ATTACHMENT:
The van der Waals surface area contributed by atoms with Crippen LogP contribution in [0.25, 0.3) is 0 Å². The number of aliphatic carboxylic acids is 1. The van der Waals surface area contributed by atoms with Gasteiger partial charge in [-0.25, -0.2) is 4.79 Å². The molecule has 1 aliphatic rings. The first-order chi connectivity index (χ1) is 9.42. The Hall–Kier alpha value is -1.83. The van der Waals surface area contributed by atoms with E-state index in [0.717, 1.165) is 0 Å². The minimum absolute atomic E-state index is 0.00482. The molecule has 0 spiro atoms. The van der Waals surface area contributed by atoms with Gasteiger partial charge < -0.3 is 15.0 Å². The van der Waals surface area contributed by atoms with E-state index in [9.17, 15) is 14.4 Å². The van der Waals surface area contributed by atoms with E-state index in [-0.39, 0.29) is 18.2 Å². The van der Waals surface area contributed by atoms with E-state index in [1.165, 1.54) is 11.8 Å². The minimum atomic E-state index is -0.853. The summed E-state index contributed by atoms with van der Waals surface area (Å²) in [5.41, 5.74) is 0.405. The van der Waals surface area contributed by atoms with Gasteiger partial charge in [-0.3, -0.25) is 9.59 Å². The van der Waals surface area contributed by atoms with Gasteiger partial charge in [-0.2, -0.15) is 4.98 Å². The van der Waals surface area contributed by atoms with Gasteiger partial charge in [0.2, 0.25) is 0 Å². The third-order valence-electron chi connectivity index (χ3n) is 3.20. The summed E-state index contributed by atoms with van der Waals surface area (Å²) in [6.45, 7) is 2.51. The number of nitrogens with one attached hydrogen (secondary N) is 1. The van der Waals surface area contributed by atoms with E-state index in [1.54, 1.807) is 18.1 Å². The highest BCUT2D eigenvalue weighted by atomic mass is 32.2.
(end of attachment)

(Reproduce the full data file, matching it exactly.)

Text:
The van der Waals surface area contributed by atoms with Crippen LogP contribution in [0.25, 0.3) is 0 Å². The number of aliphatic carboxylic acids is 1. The van der Waals surface area contributed by atoms with Gasteiger partial charge in [-0.25, -0.2) is 4.79 Å². The molecule has 1 aliphatic rings. The first-order chi connectivity index (χ1) is 9.42. The Hall–Kier alpha value is -1.83. The van der Waals surface area contributed by atoms with E-state index in [0.717, 1.165) is 0 Å². The minimum absolute atomic E-state index is 0.00482. The molecule has 0 spiro atoms. The van der Waals surface area contributed by atoms with Gasteiger partial charge < -0.3 is 15.0 Å². The van der Waals surface area contributed by atoms with E-state index in [9.17, 15) is 14.4 Å². The van der Waals surface area contributed by atoms with E-state index in [-0.39, 0.29) is 18.2 Å². The van der Waals surface area contributed by atoms with E-state index in [1.165, 1.54) is 11.8 Å². The minimum atomic E-state index is -0.853. The summed E-state index contributed by atoms with van der Waals surface area (Å²) in [5.41, 5.74) is 0.405. The van der Waals surface area contributed by atoms with Gasteiger partial charge in [-0.3, -0.25) is 9.59 Å². The van der Waals surface area contributed by atoms with Gasteiger partial charge in [-0.2, -0.15) is 4.98 Å². The van der Waals surface area contributed by atoms with Gasteiger partial charge in [0.2, 0.25) is 0 Å². The third-order valence-electron chi connectivity index (χ3n) is 3.20. The summed E-state index contributed by atoms with van der Waals surface area (Å²) in [6.45, 7) is 2.51. The number of nitrogens with one attached hydrogen (secondary N) is 1. The van der Waals surface area contributed by atoms with E-state index in [1.54, 1.807) is 18.1 Å². The highest BCUT2D eigenvalue weighted by atomic mass is 32.2.